“It’s really exciting,” Stanford defender Naomi Girma said about playing in front of the home crowd. “I think even though it’s at home, the most important thing is the College Cup and we’re not really focused on being super close. It’s really cool that we have our family and friends coming out to support, though.”
While North Carolina is the program of historical greatness, Stanford is arguably in the midst of a dynasty. Cardinal defender Samantha Hiatt is playing in her third consecutive College Cup this weekend. Stanford won the crown in 2017 and lost in the semifinals last season.
“Every season, I think, brings something new and going to three College Cups, each has felt different and it’s with a different team,” Hiatt said. “I think I just want to prepare the same way every time. Be as focused and prepared as possible, and also just enjoy the moment with my teammates.”
Stanford is not the only Pac-12 program in the midst of a hot streak. UCLA and USC have both won the National Championship in the past decade (2013 and 2016, respectively). This year’s College Cup features three teams from the conference.
“I think it’s been an extraordinary year for the Pac-12,” Stanford head coach Paul Ratcliffe said. “When you can get three teams into the College Cup, it’s amazing. I think we’ve been tested against some really difficult opponents. Hopefully that’s prepared us for this opportunity, but the College Cup, it’s a whole new game. There’s a lot on the line, so we have to be ready to play and do our best.”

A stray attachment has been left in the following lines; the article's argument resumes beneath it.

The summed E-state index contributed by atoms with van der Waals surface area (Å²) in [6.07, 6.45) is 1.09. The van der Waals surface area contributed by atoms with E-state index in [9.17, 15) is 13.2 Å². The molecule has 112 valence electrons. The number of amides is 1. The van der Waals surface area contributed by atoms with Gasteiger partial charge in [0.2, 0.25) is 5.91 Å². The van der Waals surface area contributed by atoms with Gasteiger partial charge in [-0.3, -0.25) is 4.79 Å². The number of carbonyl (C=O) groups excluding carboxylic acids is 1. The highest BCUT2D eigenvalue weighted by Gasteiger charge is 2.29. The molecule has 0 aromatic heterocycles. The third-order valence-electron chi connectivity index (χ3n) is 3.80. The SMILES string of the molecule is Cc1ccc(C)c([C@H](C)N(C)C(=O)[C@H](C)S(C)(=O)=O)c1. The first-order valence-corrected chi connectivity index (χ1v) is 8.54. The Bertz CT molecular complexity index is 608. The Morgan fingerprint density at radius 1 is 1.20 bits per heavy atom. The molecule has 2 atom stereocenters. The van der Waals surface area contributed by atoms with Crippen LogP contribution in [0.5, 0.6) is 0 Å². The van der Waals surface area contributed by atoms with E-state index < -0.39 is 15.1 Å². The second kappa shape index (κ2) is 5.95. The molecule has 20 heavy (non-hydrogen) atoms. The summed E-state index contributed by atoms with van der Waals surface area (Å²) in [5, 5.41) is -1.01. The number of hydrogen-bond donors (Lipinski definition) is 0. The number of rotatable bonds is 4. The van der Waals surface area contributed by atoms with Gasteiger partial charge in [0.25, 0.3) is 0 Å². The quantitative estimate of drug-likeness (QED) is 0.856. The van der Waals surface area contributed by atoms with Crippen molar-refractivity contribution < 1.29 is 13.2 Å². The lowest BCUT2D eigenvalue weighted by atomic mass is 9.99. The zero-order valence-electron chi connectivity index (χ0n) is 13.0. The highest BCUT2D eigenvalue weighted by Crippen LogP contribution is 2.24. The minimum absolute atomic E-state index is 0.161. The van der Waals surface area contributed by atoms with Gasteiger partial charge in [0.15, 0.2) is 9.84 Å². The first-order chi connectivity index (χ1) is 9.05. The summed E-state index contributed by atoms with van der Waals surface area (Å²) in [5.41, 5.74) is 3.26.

Stanford was tested in conference play, but the Cardinal still accumulated a perfect record despite the weekly challenges.
“The Pac-12 is a great conference and I think every game we play in the Pac-12 teaches us something and let’s us learn from it,” Hiatt said. “I think that the Pac-12, like (head coach) Paul (Ratcliffe) said, had a really great year, and knowing that we did well in Pac-12s can give us confidence going forward, but at the same time that’s in the past and each new game we just want to focus on that game, because it really is what we did in the past doesn’t matter as much as what we do in those 90 minutes.”
Hiatt’s head coach shares that same sentiment about not dwelling too much on the success of yesterday.
“I don’t think there’s one specific game, I think the entire season I’ve been really proud of this team,” Ratcliffe said when asked about a defining game from this season to exemplify the Stanford style of play. “I think they’ve played really attractive, attacking soccer. I think the group has been very cohesive, scored a ton of goals, they’ve shared the ball, it’s been from all different angles, so I’ve been really proud of the squad the entire season, and I’m excited that they get to showcase their skills in front of a lot of people at the College Cup.”
“I think the takeaway for me from that [previous] game [against UCLA] is that both Catarina and (UCLA’s) Jessie (Fleming) are outstanding players and to see them battle against each other was really phenomenal and entertaining,” Ratcliffe said. “The entertainment value was very high, and I expect that again tomorrow. I think it’s going to be a great game. They’re two of the best midfielders in the whole country, and then the supporting casts for both teams is very strong, too. The takeaway for me is just that it’s going to be a really phenomenal game. It’s hard to take and learn too much specific about it because they’re both great players and if they match up with each other it’ll be an epic battle.”
It’s a familiar foe for UCLA on Friday. The rematch against Stanford awaits the Bruins in the nightcap from Avaya Stadium.